Religious Confusion In America: The Need For Doctrinal Precision

Jun 2nd, 2018 | By | Category: Culture & Wordview, Featured Issues

The Pew Research Center and the Gallup Organization recently released separate reports concerning the state of religious beliefs in the United States.  Both evidence an absence of certainty when it comes to major doctrinal issues, and point to one of the major themes of the Pastoral Epistles (1 and 2 Timothy and Titus), namely that sound doctrine produces godly living.  There is a consequence when sound doctrine is not evident in religious belief systems. For example, nine-in-ten Americans believe in a higher power, the Pew Research Center shows, but only a slim majority believes in God as described in the Bible.  Permit me a summary of some of the other salient findings in these reports.

First, a summary of these two reports:

  • The Pew study demonstrates that one-third of Americans say they do not believe in the God of the Bible, but that they do believe that there is some other higher power or spiritual force in the universe. A slim majority of Americans (56%) say they believe in God “as described in the Bible.  And one-in-ten does not believe in any higher power or spiritual force.  Nearly eight-in-ten US adults think God or a higher power has protected them, and two-thirds say they have been rewarded by the Almighty.  In addition, about 3/4s of American adults say they try to talk with God (or another higher power in the universe) and about three-in-ten US adults say God (or a higher power) talks back.
  • One of the recent developments in American religiosity is the emergence of the “nones,” those on surveys who check none of the above. (Recent studies show that about 16% of Americans fit into this category).  These two recent reports evidence that relatively few religious “nones” believe in God as described in the Bible, but most do believe in some higher power.
  • Young people are less inclined to claim belief in the biblical God. Those under 50 generally view God as less powerful and less involved in earthly affairs than do older Americans.
  • Higher educated Americans are less likely to believe in the God of the Bible. Among US adults with a high school education or less, fully two thirds say they believe in God as described in the Bible.  Far fewer adults who have obtained some college education say they believe in God as described in the Bible (53%).  And among college graduates, fewer than half (45%) say they believe in the biblical God.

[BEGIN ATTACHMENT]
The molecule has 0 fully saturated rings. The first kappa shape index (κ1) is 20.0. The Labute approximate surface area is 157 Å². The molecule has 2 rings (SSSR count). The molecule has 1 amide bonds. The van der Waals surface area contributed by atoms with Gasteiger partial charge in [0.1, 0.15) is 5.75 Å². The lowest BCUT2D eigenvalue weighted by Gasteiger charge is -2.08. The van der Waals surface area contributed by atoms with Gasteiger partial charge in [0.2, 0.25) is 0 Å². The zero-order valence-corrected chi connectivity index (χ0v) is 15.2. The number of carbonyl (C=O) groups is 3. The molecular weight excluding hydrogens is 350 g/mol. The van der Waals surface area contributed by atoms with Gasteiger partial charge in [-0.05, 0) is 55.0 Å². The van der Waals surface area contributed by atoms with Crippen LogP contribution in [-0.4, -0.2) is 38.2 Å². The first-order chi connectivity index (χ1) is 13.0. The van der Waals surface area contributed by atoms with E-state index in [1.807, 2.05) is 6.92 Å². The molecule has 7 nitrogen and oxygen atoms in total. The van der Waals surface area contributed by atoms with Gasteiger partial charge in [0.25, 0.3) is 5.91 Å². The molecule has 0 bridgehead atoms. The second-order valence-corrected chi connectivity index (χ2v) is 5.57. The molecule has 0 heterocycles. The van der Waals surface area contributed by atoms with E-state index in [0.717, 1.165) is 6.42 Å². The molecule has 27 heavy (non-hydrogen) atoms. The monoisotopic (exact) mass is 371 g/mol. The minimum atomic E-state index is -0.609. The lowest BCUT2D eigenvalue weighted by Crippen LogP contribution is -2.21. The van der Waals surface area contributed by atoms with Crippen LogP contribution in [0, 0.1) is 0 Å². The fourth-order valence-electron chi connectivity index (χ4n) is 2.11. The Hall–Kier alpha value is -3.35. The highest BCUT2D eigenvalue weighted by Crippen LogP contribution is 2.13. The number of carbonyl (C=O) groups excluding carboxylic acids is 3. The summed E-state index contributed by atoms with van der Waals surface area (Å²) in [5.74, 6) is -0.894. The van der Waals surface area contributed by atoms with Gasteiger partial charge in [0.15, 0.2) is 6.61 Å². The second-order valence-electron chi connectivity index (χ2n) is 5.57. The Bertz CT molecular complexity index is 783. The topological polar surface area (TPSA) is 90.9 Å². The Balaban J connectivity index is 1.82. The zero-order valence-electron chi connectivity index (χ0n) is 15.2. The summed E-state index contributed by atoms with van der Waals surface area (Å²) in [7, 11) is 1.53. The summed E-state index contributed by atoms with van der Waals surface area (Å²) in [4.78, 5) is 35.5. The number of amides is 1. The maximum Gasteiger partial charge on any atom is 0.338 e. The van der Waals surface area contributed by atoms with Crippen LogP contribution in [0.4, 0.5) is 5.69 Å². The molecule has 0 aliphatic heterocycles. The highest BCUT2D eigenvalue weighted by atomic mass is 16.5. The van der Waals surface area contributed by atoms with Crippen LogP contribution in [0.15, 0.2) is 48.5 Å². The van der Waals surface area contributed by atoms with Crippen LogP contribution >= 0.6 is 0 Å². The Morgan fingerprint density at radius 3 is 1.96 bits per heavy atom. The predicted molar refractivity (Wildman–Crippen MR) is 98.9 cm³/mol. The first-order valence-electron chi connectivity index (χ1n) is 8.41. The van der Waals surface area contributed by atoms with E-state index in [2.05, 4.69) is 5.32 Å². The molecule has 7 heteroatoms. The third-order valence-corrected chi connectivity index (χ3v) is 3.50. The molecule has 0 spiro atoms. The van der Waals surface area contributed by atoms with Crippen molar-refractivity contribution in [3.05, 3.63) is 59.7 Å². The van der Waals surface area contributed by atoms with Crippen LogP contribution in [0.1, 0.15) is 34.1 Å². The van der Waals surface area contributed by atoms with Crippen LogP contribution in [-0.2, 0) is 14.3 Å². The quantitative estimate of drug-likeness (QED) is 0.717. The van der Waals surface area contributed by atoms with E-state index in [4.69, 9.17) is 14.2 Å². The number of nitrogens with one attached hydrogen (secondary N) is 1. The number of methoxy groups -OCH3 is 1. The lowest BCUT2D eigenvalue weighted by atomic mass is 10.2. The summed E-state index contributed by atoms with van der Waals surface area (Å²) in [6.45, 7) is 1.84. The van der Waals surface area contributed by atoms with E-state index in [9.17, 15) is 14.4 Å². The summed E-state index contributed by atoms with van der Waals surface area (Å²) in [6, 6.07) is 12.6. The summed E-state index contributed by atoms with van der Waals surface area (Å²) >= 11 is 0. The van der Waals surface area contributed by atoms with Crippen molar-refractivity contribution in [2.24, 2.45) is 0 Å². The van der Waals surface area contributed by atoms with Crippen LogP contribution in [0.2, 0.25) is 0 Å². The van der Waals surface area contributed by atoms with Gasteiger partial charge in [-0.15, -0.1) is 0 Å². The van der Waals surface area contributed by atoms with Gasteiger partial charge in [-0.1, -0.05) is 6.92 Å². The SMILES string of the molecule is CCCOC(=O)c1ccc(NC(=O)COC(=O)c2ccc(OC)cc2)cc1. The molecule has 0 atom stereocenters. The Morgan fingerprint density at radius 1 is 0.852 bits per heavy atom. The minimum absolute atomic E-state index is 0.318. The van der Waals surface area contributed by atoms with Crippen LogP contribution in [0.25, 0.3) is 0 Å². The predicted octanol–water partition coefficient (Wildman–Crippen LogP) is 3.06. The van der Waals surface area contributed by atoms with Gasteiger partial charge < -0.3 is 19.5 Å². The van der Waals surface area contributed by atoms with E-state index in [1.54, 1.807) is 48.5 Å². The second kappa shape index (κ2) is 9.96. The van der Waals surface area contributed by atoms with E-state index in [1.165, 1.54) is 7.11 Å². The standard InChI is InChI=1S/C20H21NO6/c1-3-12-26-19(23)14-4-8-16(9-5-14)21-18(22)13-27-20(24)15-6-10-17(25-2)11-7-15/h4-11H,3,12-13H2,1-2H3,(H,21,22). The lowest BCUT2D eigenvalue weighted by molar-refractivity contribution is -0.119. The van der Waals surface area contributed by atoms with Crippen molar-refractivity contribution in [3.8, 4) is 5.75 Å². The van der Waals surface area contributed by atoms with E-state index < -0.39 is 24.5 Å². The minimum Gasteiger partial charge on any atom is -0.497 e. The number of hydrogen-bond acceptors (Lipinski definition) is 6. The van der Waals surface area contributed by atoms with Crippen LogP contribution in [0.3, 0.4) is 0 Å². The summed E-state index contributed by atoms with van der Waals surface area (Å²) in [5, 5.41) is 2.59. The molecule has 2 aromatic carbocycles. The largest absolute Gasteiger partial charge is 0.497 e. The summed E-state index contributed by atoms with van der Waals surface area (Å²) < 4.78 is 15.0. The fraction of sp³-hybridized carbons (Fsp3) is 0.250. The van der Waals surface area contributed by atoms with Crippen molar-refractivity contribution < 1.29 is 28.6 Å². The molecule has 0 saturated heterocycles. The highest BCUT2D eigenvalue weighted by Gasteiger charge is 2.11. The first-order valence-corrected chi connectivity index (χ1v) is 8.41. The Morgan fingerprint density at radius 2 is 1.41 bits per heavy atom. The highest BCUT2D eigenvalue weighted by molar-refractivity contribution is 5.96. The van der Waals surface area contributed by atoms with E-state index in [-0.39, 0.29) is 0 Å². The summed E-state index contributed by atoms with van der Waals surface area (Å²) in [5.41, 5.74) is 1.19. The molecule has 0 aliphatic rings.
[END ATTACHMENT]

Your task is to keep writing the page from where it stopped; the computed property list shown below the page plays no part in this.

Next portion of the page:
• In the US, Republicans and Democrats have very different notions about God. Among Republicans and those who lean toward the GOP, seven-in-ten say they believe in God as described in the Bible.  Democrats, and those who lean Democratic, are far less likely to believe in God as described in the Bible (45%), and are more likely than Republicans to believe in another kind of higher power (39% vs. 23%).  Among Democrats, Pew found big differences between whites and nonwhites in views about God.  Most nonwhite Democrats, who are predominately black or Hispanic, say they believe in God as described in the Bible, and seven-in-ten or more say they believe that God is all-loving, all-knowing or all-powerful, with two thirds ascribing all of these attributes to God.  Thus, nonwhite Democrats have more in common with Republicans than they do with white Democrats.
  • The Gallup report demonstrates that about three fourths of Americans identify with a Christian faith (broadly defined). Protestants continue to make up the largest religious group in America, totaling 49% of US adults.  Catholics are the next largest group with 23% of the population, while Mormons account for about 2%.  About 37% of Americans can be classified as highly religious based on their self-reports of church attendance and the importance of religion in their lives.  Using these criteria, Mormons are by far the most religious of the major religious groups in the US, with 74% classified as highly religious.